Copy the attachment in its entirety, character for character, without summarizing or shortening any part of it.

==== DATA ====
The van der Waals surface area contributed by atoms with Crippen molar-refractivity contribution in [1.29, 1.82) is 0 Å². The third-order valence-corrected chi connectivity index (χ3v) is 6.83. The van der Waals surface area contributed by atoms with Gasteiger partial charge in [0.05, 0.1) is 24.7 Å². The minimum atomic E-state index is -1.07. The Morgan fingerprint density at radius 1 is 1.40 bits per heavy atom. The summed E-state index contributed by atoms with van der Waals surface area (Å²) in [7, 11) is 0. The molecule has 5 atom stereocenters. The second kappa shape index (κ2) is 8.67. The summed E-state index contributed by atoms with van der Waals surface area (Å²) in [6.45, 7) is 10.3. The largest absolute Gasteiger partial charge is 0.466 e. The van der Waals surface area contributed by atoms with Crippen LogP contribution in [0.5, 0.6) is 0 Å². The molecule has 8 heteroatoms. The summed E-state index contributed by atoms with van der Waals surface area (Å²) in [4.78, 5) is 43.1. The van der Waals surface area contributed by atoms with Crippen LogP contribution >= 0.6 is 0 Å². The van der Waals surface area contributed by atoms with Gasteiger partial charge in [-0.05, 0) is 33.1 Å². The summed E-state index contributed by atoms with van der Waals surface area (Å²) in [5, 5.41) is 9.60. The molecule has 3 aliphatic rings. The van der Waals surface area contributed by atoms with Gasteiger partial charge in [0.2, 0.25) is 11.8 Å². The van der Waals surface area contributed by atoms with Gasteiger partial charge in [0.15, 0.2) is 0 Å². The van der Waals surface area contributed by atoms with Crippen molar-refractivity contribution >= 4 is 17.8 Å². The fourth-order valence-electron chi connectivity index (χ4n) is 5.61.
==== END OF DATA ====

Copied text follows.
The van der Waals surface area contributed by atoms with Crippen molar-refractivity contribution in [1.29, 1.82) is 0 Å². The third-order valence-corrected chi connectivity index (χ3v) is 6.83. The van der Waals surface area contributed by atoms with Gasteiger partial charge in [0.05, 0.1) is 24.7 Å². The minimum atomic E-state index is -1.07. The Morgan fingerprint density at radius 1 is 1.40 bits per heavy atom. The summed E-state index contributed by atoms with van der Waals surface area (Å²) in [7, 11) is 0. The molecule has 5 atom stereocenters. The second kappa shape index (κ2) is 8.67. The summed E-state index contributed by atoms with van der Waals surface area (Å²) in [6.45, 7) is 10.3. The largest absolute Gasteiger partial charge is 0.466 e. The van der Waals surface area contributed by atoms with Crippen LogP contribution in [0.5, 0.6) is 0 Å². The molecule has 8 heteroatoms. The summed E-state index contributed by atoms with van der Waals surface area (Å²) in [4.78, 5) is 43.1. The van der Waals surface area contributed by atoms with Crippen LogP contribution >= 0.6 is 0 Å². The van der Waals surface area contributed by atoms with Gasteiger partial charge in [-0.05, 0) is 33.1 Å². The summed E-state index contributed by atoms with van der Waals surface area (Å²) in [5, 5.41) is 9.60. The molecule has 3 aliphatic rings. The van der Waals surface area contributed by atoms with Gasteiger partial charge in [0.2, 0.25) is 11.8 Å². The van der Waals surface area contributed by atoms with Gasteiger partial charge in [0.15, 0.2) is 0 Å². The van der Waals surface area contributed by atoms with Crippen molar-refractivity contribution >= 4 is 17.8 Å². The fourth-order valence-electron chi connectivity index (χ4n) is 5.61.